The Point, Aug. 19, 2022: The complexities of a Florida teen's abortion case
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Today's Florida stories
• NPR News: Can a teen be too immature to choose abortion? This court case shows the complexities. "A Florida court effectively blocked a pregnant, parentless 16-year-old from getting an abortion, saying she is not mature enough to make that decision despite her own acknowledgment that 'she is not ready for the emotional, physical, or financial responsibility of raising a child.'"
• WFSU-Tallahassee: A federal judge blocks part of Florida's 'STOP WOKE' Act on the grounds it violates business free speech rights. "The ruling blocked part of the law targeting businesses on the basis that the law’s language 'attacks ideas, not conduct.' The state has defended the law by saying it doesn’t prevent businesses from conducting such training, which often falls under the banner of diversity, equity, and inclusion."
• Ocala Gazette: School board revises faulty policy that barred 18- to 20-year-olds from substitute teaching. "After hearing from young people who have served as substitute teachers in Marion schools, the board on Aug. 9 passed a resolution ensuring anyone with the proper qualifications can teach in the new school year, as long as they are at least 18."
• Florida Politics: Gov. DeSantis announces charges against 20 voter fraud suspects. "The suspects are felons who had previously been convicted of murder or sexual assault and had their right to vote removed, DeSantis told reporters in Broward County, a battleground in years of the state’s fight over election integrity."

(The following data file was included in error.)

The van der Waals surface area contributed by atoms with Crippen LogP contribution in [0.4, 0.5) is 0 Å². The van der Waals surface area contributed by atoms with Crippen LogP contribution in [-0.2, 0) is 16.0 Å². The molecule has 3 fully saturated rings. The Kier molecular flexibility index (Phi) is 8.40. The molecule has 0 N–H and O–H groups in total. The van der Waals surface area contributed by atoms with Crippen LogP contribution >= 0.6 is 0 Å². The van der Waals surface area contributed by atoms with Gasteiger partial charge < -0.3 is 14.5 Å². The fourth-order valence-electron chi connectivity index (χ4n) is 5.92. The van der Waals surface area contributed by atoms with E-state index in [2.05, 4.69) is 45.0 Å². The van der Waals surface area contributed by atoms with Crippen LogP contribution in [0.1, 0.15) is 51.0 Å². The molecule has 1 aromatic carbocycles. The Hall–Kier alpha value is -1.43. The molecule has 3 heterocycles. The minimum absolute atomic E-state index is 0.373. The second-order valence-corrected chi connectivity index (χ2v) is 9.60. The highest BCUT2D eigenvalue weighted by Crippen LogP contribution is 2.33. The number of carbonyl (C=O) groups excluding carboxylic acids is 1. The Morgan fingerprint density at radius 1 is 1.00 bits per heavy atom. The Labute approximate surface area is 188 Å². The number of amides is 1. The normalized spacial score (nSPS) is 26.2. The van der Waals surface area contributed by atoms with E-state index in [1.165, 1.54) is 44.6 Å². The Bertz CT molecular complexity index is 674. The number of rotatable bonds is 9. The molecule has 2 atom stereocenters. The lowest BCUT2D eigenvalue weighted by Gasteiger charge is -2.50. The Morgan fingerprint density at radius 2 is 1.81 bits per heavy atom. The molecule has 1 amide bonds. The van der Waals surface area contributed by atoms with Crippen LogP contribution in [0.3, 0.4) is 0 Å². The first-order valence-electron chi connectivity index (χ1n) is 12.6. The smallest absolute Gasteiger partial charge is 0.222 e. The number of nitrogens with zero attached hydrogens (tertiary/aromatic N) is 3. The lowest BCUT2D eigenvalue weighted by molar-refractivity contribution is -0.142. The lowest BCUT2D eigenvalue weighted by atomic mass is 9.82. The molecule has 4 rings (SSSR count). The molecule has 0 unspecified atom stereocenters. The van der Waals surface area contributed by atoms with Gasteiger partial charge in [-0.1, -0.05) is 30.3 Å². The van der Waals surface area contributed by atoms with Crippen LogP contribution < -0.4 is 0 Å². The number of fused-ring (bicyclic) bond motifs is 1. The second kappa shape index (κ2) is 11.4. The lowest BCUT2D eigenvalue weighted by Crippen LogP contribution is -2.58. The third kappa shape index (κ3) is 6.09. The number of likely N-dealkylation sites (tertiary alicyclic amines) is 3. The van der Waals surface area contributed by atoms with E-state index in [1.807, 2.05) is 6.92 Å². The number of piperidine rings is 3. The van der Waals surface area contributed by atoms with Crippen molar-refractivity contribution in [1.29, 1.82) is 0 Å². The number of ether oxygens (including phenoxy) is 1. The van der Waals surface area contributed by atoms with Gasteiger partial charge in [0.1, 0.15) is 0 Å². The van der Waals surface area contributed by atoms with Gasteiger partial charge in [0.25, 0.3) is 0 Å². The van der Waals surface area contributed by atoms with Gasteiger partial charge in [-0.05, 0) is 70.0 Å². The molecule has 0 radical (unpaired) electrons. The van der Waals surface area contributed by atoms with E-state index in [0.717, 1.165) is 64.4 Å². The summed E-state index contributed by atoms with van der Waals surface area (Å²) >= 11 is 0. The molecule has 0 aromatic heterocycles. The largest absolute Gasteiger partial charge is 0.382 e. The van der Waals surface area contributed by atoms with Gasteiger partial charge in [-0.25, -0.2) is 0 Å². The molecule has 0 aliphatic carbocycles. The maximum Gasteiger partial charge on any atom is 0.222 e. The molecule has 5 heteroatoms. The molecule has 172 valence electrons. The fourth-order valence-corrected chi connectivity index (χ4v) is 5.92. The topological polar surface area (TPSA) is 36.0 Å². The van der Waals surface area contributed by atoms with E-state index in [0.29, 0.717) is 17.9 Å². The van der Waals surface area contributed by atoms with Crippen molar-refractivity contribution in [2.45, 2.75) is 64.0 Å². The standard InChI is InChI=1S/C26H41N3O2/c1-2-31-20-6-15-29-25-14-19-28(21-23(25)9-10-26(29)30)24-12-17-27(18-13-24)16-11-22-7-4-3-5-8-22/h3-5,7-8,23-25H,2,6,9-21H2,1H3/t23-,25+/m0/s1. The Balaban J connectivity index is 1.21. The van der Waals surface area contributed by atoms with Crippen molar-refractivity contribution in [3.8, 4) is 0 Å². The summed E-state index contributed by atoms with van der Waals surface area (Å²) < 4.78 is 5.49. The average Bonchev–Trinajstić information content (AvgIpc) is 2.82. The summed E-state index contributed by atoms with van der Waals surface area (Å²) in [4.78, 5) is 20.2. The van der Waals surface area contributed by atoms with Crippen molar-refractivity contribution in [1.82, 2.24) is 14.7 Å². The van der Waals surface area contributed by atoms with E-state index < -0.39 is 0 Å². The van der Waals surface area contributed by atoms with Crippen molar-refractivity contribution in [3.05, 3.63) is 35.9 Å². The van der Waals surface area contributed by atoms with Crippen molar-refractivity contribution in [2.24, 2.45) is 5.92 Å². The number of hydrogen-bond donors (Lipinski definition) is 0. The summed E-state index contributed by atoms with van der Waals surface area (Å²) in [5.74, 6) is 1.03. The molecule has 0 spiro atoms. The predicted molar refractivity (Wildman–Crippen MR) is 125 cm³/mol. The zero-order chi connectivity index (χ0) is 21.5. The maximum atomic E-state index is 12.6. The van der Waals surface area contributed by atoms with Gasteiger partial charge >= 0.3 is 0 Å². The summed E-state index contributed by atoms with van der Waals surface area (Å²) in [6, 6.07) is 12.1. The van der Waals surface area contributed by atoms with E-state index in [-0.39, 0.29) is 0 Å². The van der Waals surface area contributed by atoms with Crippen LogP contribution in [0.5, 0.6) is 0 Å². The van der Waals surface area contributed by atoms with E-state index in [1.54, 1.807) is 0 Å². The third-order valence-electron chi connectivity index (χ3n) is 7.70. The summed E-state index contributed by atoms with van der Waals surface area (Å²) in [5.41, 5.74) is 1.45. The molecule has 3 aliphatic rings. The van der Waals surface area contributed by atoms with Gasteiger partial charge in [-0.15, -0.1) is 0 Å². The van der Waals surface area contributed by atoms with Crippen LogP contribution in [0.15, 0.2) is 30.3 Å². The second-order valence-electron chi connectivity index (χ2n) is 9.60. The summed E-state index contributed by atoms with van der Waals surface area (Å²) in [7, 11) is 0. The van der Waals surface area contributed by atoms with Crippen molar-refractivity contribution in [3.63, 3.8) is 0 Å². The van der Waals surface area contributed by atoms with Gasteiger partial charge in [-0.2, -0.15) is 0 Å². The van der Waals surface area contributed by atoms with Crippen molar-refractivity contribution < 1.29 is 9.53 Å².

• WMFE-Orlando: Mary McLeod Bethune makes the long journey home to Florida with new Daytona Beach statue. "A new statue of Mary McLeod Bethune was unveiled Thursday in Daytona Beach, just weeks after an identical sculpture was displayed in the U.S. Capitol."
• NPR News: How inflation may influence voters in a Florida swing district. "Voters in an important swing district in (Pinellas County) are grappling with soaring costs for housing and food. What could these frustrations mean for November midterm elections?"
• Spectrum News: Property insurance a top issue for Florida voters. "According to the Florida Office of Insurance Regulation (OIR), Florida has accounted for 79% of the nation’s homeowner’s insurance lawsuits over claims filed, while making up only 9% of the nation’s homeowner’s insurance claims."
• Associated Press: Man in Ocala is one of three charged in 2018 killing of Boston crime boss Whitey Bulger. "The Justice Department announced the indictments against Fotios 'Freddy' Geas, 55; Paul J. DeCologero, 48; and Sean McKinnon, 36, on Thursday. The FBI Jacksonville office announced on Twitter that McKinnon, of Ocala, was arrested with assistance from the Ocala Police Department and Marion County Sheriff’s Office."
• WFLA-Tampa: ‘We’re way OK with saying gay’: North Dakota school district recruiting Florida teachers. "A North Dakota school district issued a letter showing support for Florida educators in the wake of HB 1577, or the so-called 'Don’t Say Gay' bill, extending an invitation to move up north and join them."
• Florida Times-Union ($): Yes, you can still go to a drive-in movie in Florida. Here's where. "New screens opened in Jacksonville, Miami and Fort Pierce during the pandemic years, even as others turned off their projectors for good. There are still at least seven drive-ins operating in the Sunshine State, plus two in South Florida that are 'temporarily closed.'"
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About today's curator
I'm Ethan Magoc, a news editor at WUFT. Originally from Pennsylvania, I've found a home telling Florida stories. I’m part of a team searching each morning for local and state stories that are important to you; please send feedback about today's edition or ideas for stories we may have missed to firstname.lastname@example.org.